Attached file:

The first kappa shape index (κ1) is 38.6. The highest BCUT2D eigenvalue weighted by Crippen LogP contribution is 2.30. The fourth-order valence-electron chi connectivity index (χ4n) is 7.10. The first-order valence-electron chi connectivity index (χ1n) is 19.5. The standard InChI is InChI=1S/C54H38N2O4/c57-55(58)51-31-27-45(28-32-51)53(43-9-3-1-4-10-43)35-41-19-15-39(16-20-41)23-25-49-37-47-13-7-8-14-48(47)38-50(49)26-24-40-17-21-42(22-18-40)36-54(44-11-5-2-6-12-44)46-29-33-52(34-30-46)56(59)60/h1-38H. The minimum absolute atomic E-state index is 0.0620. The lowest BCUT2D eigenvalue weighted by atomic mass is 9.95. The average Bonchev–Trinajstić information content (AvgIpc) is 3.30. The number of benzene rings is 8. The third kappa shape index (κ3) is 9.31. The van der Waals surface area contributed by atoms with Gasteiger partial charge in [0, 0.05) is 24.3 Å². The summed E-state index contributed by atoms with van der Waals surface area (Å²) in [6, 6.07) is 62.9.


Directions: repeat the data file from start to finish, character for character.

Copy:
The first kappa shape index (κ1) is 38.6. The highest BCUT2D eigenvalue weighted by Crippen LogP contribution is 2.30. The fourth-order valence-electron chi connectivity index (χ4n) is 7.10. The first-order valence-electron chi connectivity index (χ1n) is 19.5. The standard InChI is InChI=1S/C54H38N2O4/c57-55(58)51-31-27-45(28-32-51)53(43-9-3-1-4-10-43)35-41-19-15-39(16-20-41)23-25-49-37-47-13-7-8-14-48(47)38-50(49)26-24-40-17-21-42(22-18-40)36-54(44-11-5-2-6-12-44)46-29-33-52(34-30-46)56(59)60/h1-38H. The minimum absolute atomic E-state index is 0.0620. The lowest BCUT2D eigenvalue weighted by atomic mass is 9.95. The average Bonchev–Trinajstić information content (AvgIpc) is 3.30. The number of benzene rings is 8. The third kappa shape index (κ3) is 9.31. The van der Waals surface area contributed by atoms with Gasteiger partial charge in [0, 0.05) is 24.3 Å². The summed E-state index contributed by atoms with van der Waals surface area (Å²) in [6, 6.07) is 62.9.